Teaching the History of Human Rights

Posted by Kaitlin Smith on December 2, 2021

Eleanor_Large"Where, after all, do human rights begin? In small places close to home-so close and
so small that they cannot be seen on any map of the world." Eleanor Roosevelt

December 10th marks the anniversary of the adoption of the Universal Declaration of Human Rights (UDHR) by the United Nations General Assembly. Developed through a collaboration between world leaders, the creation of this document would mark a significant milestone in the history of human rights—one in which a shared sense of possibility for greater justice and human dignity emerged for the first time. The document also offered a shared framework that has empowered people to challenge human rights abuses around the world. The visionary project at the heart of the UDHR—the vision of a world in which all people have what they need to lead lives of dignity—is ripe for revisiting, reflection, and engagement, particularly in this moment of ongoing violence and social upheaval across the globe. Yet it can be challenging for educators to navigate discussions about such violence in ways that make space for all of our students to engage critically with these events. Exploring the history of the UDHR and its continuing relevance today is one way to establish a shared language about human rights, a shared historical context, and a shared jumping off point for further exploration of human rights today.

Below are a number of resources that educators can use to bring the history and contemporary relevance of the UDHR into classrooms:

The UDHR is celebrated as one of the milestones in the history of human rights. The resources in this collection explore the context in which the document was drafted, the history of the declaration itselfincluding the debates and the dilemmas faced by Eleanor Roosevelt and others on the committee that produced the UDHR, and a consideration of the legacies and lasting impact of the declaration. This resource outlines key concepts, including the Universe of Obligation, presents a timeline outlining the process through which the UDHR was adopted, and includes multimedia resources such as this video. This collection also supports the Facing History and Ourselves resource book Fundamental Freedoms.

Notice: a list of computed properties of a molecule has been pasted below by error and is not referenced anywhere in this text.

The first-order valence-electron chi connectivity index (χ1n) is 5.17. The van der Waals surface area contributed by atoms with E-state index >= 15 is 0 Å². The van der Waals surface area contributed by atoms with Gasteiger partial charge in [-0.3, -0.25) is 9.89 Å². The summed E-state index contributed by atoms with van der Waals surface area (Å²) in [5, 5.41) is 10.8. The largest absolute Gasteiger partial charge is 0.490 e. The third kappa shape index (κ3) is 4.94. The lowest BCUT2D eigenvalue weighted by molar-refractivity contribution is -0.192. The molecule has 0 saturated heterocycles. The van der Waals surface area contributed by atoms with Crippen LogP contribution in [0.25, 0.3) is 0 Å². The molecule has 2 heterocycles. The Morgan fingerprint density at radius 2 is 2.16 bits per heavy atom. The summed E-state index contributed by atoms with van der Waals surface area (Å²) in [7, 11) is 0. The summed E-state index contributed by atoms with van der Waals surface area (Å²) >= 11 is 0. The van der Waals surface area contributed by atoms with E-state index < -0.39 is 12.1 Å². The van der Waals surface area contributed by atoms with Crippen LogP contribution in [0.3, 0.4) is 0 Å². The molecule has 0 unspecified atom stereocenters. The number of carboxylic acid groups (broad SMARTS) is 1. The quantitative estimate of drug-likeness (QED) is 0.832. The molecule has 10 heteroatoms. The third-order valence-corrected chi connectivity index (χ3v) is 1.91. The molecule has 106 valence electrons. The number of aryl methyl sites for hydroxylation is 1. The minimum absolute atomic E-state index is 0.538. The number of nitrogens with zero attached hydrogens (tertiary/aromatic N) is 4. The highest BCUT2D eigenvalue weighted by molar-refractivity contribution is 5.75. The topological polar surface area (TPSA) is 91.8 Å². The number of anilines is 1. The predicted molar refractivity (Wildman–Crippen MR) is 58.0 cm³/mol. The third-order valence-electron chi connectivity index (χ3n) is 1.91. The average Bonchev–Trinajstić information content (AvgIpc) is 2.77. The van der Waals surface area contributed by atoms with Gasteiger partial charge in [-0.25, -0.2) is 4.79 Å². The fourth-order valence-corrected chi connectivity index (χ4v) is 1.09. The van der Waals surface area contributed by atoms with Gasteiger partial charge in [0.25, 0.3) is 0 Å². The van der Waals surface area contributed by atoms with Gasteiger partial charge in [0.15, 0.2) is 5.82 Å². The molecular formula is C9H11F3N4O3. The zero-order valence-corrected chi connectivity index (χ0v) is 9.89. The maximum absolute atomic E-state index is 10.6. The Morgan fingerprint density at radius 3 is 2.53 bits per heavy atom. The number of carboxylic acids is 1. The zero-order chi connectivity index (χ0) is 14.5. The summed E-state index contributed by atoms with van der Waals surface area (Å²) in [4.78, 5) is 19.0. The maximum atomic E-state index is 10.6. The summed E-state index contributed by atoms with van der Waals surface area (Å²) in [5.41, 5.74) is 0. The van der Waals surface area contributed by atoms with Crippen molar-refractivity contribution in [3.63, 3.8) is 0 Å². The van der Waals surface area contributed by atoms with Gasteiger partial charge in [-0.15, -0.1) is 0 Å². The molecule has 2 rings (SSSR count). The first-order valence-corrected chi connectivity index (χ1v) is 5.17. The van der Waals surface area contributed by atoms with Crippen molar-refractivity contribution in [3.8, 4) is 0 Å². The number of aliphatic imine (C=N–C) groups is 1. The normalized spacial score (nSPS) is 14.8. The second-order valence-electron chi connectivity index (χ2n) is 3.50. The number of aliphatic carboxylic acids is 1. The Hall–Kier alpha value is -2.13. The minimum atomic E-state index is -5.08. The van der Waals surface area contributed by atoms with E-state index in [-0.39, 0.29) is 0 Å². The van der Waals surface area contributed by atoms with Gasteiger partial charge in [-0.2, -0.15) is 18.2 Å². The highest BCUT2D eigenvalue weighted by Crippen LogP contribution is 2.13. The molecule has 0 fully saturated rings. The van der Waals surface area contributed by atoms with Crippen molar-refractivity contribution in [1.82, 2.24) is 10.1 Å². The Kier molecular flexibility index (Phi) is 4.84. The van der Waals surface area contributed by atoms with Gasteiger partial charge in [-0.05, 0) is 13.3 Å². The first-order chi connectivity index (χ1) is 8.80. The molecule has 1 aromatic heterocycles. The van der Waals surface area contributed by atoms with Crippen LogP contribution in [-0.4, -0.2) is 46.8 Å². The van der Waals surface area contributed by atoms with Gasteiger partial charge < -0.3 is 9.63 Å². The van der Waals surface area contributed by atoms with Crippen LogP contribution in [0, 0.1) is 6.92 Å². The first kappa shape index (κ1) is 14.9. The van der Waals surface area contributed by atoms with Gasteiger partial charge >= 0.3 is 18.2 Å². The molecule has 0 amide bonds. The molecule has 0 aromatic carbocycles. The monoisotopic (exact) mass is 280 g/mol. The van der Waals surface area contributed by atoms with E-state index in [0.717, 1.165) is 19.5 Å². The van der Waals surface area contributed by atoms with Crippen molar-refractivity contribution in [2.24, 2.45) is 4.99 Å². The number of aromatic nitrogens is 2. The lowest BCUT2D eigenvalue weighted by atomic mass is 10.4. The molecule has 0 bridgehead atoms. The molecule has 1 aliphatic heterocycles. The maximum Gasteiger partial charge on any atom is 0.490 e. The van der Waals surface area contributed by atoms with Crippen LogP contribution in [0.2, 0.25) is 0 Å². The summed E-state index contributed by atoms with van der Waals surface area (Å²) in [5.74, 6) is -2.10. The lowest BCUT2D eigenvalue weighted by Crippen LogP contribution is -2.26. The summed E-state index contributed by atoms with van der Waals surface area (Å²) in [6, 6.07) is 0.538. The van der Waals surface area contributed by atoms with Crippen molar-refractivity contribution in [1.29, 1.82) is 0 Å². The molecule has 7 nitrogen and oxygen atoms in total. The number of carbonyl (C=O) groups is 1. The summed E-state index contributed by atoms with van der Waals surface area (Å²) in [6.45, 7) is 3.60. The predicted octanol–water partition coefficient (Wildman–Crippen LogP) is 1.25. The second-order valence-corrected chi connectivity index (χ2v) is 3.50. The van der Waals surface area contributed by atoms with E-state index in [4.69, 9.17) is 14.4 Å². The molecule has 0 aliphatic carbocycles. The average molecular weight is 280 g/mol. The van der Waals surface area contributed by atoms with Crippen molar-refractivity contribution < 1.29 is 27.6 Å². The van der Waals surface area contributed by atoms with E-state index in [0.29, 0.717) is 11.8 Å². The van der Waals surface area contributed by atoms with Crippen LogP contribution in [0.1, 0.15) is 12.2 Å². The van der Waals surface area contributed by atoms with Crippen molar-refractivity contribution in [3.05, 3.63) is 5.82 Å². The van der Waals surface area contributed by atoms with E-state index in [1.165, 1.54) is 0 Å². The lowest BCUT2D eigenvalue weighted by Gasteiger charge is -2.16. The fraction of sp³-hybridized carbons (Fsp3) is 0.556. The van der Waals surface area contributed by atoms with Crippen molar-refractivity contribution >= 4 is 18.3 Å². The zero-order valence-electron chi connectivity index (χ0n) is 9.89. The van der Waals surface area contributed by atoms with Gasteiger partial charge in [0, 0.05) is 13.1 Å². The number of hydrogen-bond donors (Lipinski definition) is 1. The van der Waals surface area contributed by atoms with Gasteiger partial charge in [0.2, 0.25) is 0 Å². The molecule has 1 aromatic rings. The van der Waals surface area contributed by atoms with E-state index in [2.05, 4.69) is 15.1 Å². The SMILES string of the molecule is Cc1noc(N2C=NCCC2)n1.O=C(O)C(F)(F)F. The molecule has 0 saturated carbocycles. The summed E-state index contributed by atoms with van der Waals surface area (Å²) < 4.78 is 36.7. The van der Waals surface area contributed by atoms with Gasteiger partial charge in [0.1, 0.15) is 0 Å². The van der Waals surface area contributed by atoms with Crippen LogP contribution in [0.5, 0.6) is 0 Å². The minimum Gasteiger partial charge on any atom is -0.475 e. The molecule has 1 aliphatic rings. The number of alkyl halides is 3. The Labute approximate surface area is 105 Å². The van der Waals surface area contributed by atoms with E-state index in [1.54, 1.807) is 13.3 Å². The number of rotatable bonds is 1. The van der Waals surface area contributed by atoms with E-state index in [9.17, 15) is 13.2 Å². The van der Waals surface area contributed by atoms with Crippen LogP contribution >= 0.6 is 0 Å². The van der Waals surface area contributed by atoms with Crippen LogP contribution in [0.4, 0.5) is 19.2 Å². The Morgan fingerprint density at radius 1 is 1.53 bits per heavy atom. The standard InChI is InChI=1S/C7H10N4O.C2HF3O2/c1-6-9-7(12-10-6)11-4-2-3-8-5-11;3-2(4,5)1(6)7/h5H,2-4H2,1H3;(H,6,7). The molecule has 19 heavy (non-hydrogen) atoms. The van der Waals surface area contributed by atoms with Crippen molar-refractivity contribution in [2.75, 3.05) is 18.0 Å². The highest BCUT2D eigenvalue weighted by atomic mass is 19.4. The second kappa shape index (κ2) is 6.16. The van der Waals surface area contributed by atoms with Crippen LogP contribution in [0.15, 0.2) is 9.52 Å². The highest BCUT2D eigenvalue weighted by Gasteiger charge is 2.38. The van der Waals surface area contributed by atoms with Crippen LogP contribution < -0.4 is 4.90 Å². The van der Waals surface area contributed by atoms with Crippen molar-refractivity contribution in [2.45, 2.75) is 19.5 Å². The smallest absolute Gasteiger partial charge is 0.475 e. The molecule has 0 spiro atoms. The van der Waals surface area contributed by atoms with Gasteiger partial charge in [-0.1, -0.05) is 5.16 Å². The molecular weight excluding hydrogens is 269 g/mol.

• Fundamental Freedoms: Eleanor Roosevelt and the Universal Declaration of Human Rights (book)

    Surveying Eleanor Roosevelt’s early years and then concentrating on her life-long commitment as an activist, Fundamental Freedoms  tells of Eleanor’s pivotal role in creating the Universal Declaration of Human Rights (UDHR) in the aftermath of World War II and the Holocaust.

    As demonstrated throughout all four parts of this resource, Eleanor was no ordinary person: she redefined the role of a first lady as she established her own career as a nationally-syndicated journalist and continually spoke out on behalf of the underprivileged. In 1945 after the death of her husband, President Franklin Roosevelt, she participated in the birth of the United Nations and embraced a new role, advocating across the globe for the rights she fought for at home. This resource examines Eleanor’s development into a diplomat and renowned human rights leader of the twentieth century, and shows the challenges and determination required to realize the UDHR.


Facing History and Ourselves invites educators to use our unit, Universal Declaration of Human Rights, in the physical or virtual classroom.

Access Resources

Pictured above: Mary McLeod Bethune, Eleanor Roosevelt, and others at the opening of Midway Hall, one of two residence halls built by the Public Buildings Administration of Federal Works Agency (FWA) for Negro government girls, May 1943. Credit: Federal Works Agency.

Topics: Human Rights, Universe of Obligation

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Welcome to Facing Today, a Facing History blog. Facing History and Ourselves combats racism and antisemitism by using history to teach tolerance in classrooms around the globe.

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